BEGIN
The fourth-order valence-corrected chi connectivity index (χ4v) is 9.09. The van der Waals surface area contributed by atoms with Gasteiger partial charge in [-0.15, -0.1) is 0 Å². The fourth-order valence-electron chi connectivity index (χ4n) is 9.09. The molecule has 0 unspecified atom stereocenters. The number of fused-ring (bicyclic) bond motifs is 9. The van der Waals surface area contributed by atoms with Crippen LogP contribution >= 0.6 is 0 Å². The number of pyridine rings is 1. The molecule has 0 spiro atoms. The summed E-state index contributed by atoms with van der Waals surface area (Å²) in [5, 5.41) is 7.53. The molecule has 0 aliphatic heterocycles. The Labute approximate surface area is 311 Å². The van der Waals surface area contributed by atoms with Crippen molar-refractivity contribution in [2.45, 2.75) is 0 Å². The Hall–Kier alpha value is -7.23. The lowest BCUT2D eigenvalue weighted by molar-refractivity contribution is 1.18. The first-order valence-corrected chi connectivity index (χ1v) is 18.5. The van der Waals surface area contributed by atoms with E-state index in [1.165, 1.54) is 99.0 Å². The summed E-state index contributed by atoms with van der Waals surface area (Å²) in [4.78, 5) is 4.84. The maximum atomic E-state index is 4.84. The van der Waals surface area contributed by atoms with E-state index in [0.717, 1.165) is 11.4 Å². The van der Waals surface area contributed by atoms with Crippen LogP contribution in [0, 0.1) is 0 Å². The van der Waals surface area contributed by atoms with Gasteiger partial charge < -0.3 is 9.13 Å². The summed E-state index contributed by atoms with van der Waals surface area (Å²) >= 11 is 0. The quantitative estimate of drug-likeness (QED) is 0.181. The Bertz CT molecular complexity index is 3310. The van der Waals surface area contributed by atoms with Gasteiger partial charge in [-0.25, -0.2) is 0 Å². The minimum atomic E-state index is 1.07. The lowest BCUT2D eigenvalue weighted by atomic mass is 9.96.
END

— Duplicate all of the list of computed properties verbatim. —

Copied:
The fourth-order valence-corrected chi connectivity index (χ4v) is 9.09. The van der Waals surface area contributed by atoms with Gasteiger partial charge in [-0.15, -0.1) is 0 Å². The fourth-order valence-electron chi connectivity index (χ4n) is 9.09. The molecule has 0 unspecified atom stereocenters. The number of fused-ring (bicyclic) bond motifs is 9. The van der Waals surface area contributed by atoms with Crippen LogP contribution >= 0.6 is 0 Å². The number of pyridine rings is 1. The molecule has 0 spiro atoms. The summed E-state index contributed by atoms with van der Waals surface area (Å²) in [5, 5.41) is 7.53. The molecule has 0 aliphatic heterocycles. The Labute approximate surface area is 311 Å². The van der Waals surface area contributed by atoms with Crippen molar-refractivity contribution in [2.45, 2.75) is 0 Å². The Hall–Kier alpha value is -7.23. The lowest BCUT2D eigenvalue weighted by molar-refractivity contribution is 1.18. The first-order valence-corrected chi connectivity index (χ1v) is 18.5. The van der Waals surface area contributed by atoms with E-state index in [1.165, 1.54) is 99.0 Å². The summed E-state index contributed by atoms with van der Waals surface area (Å²) in [4.78, 5) is 4.84. The maximum atomic E-state index is 4.84. The van der Waals surface area contributed by atoms with E-state index in [0.717, 1.165) is 11.4 Å². The van der Waals surface area contributed by atoms with Crippen LogP contribution in [0, 0.1) is 0 Å². The van der Waals surface area contributed by atoms with Gasteiger partial charge < -0.3 is 9.13 Å². The summed E-state index contributed by atoms with van der Waals surface area (Å²) >= 11 is 0. The quantitative estimate of drug-likeness (QED) is 0.181. The Bertz CT molecular complexity index is 3310. The van der Waals surface area contributed by atoms with Gasteiger partial charge in [-0.25, -0.2) is 0 Å². The minimum atomic E-state index is 1.07. The lowest BCUT2D eigenvalue weighted by atomic mass is 9.96.